School parking

It’s my 2nd term already in Ateneo Rockwell but it is just lately that I decided to avail of the school’s parking mainly because of one thing – avoid the Powerplant Mall or the nearby Starbucks. No, there’s neither a threat of the dreaded AH1N1 nor an occurrence of carnapping incidents. It’s just because I’m trying to save. Period.

Despite still having a parking fee just as much as in this classy mall, parking in Ateneo have kept me for two weeks already from frequenting the Dunkin Donut shop inside the mall or the more pricey Starbucks just across the street. Now I’ve been going to school with a mug (bearing my ex-employers logo) filled with home-brewed Peets coffee and sandwiches or any other bread to go along with it – in short and in plain Filipino, “nagbabaon na ako.”

My Ateneo parking experience though have been quite funny and scary. On my first day, as I reach the first basement level, I was so glad when I saw the area with about 3-4 more vacant spaces. I was thinking, “this isn’t bad…so only few people do bring their cars to school.” And so I hurriedly maneuvered myself to a spot near the elevator (access to the building) where the vacant slot is between two SUVs. Perfect. But just I was about to turn my engine off, I saw this bold sign on the wall: Dean. Law. My goodness, I’ve just occupied the spot reserved for a Dean. Of course, if that title isn’t as intimidating, the next word below it made me scram out of the area and into the crammed third basement parking.

Today is another story. Every Saturday I have a morning class and so this morning, just like the past 2 weeks, I was already in Rockwell, Makati before 7 am. This time though, I drove directly to Ateneo instead of the usual parking in front of the restos. I was the first student to be inside the parking basement. And upon reaching the student’s parking area I was surprised to see myself in a dimly lit and almost deserted area where if I could have been on an MTV, I would have seen Jacko and his posse jumping out of each column ready to start the video of “Bad” – well, good thing I wasn’t. And as if the thought of Jacko dancing around isn’t scary enough, the way to the elevator puts me this time into a Dawn of the Dead scene. Imagine this: I can barely see my way thru and what guided me, and what are just visible, were just my cellphone’s screen illumination and the flickering red push button of the elevator still a few meters ahead. Next time, if get to school this early, I might have to park back in front of the restos and see if I can resist the temptation of the coffee with the green round logo. Ti abi.

***

My recent parking experience made me think, “Is it only Intel that doesn’t have a reserved parking space?” If yes, I’m now missing it more this time.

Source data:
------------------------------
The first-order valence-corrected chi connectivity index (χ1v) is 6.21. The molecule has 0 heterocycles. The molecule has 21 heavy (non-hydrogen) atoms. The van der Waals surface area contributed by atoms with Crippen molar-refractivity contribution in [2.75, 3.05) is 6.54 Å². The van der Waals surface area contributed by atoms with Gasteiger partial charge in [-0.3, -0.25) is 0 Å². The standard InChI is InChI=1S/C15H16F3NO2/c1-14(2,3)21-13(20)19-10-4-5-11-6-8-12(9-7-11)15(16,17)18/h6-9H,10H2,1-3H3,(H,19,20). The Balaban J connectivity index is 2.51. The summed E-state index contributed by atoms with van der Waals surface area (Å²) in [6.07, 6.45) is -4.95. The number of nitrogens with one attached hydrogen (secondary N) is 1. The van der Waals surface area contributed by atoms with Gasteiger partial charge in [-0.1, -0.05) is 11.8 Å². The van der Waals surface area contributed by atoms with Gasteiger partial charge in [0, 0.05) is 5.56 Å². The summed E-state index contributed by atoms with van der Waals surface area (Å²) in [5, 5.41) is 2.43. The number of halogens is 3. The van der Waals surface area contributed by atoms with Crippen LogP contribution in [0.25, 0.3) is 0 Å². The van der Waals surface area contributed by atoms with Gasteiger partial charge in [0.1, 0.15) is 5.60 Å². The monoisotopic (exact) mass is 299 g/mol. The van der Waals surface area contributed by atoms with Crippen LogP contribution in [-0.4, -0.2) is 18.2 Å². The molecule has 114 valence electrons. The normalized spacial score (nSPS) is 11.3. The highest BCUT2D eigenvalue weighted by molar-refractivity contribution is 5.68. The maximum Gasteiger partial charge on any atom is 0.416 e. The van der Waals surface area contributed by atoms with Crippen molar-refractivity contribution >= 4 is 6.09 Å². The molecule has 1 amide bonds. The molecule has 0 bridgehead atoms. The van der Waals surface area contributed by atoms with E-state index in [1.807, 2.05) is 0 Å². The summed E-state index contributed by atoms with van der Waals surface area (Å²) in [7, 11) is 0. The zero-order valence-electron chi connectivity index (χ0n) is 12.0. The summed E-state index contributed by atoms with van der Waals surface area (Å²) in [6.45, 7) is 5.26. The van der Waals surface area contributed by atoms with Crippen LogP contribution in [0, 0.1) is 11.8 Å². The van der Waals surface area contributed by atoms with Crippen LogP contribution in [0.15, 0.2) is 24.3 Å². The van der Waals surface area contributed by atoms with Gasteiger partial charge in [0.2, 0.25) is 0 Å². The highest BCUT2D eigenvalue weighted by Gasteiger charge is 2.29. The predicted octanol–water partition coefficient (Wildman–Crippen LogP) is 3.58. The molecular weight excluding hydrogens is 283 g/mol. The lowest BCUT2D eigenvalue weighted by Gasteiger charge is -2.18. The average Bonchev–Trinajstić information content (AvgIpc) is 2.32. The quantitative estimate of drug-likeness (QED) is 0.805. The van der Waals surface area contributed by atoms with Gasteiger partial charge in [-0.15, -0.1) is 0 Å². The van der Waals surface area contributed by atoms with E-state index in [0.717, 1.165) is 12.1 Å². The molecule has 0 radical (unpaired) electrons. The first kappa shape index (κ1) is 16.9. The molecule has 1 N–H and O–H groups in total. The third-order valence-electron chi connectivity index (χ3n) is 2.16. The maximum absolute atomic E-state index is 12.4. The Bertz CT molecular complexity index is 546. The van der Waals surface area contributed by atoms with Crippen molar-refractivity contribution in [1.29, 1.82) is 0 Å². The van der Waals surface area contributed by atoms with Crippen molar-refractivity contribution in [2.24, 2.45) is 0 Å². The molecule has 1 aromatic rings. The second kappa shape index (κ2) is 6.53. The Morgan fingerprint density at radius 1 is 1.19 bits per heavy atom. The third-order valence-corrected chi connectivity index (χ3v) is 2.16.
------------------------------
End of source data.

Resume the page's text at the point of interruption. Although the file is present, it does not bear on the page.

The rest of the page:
Mood: 3/10 Honks!

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SLEX Traffic woes

Yesterday I unexpectedly attended the Ateneo’s MBA freshmen orientation after being told by our professor that she highly encourages us to be there even though its schedule is in conflict with our Information Technology class, thus she’s allowing us to be out of our first session.Since I didn’t anticipated being there and that I didn’t anticipate as well that I’ll be coming home late in the afternoon instead of lunch time, I decided that it is best that I drive my way back to Cavite via the south Luzon expressway (SLEX) instead of the coastal area after seeing in the morning that traffic at some part of it has worsened due to the flooding after typhoon Isang sent torrrential rains.

From the Rockwell area traffic flow was surprisingly fast but just before reaching Bicutan, it slowed down as if on cue. Although I was expecting it to be that way as I’ve heard from the news, I didn’t know that they’ve actually set a very long counterflow which I soon learned starts in Alabang. Thankfully, traffic loosened up after I reached the Filinvest exit. But it was short-ived.

The moment I approached the Total gas station in Ayala, traffic once again began to crawl and it remained that way until just before where the Daang Hari road starts. What made is frustrating though is when I learned what actually caused the build up is just the road which is more or less just 50 meters in length but is now as cratered as the moon’s surface. Man, that reminded me of the DPWH informercial where smiling public officials proudly declare their “accomplishments”.

Well, today I sort of retract back all the spite I had from yesterday’s ordeal. It is because our drive from Cavite to Batangas started to pick up speed as soon as we exited Carmona. As a proof, I was able to maintain around 120 kph until we reached the Calamba toll gate where once again, every car and motorist got stuck due to the still on-going construction in that area. This time I’m not disappointed since I’ve seen how a lot of progress have been made since this SLEX improvement project started. By the looks of it, they might complete it as planned sometime in 2010. All my fingers are crossed.

***

Yesterday’s drive was also quite alarming due to several encounters:

  • I had a near miss when somewhere in Baclaran I saw a taxi swerving to my lane and upon hitting my brake and punching my horn, he braked so hard that I heard his tires screeching almost to a stop. Some people just don’t deserve to drive.

  • While idling at an intersection near SM Molino I saw one street kid approach me but he not only knocked on my window to beg, but I also saw him lift the door knob on my side. I let it pass, but I only remembered about the modus when after he left one of the passengers of the car beside me opened her window and said, “he was trying to open you door”. That warning reminded me of what I’ve read from one of the car forums that some unscrupulous group operates this way. They send one innocent looking kid to check on car doors. Once they see that the doors can be opened, they will come out from nowhere and will immediately enter that particular car and divest whatever they can. It’s alarming knowing that as early as now, instead of the Christmas season (ironic, huh?), these people might be already starting their activity again.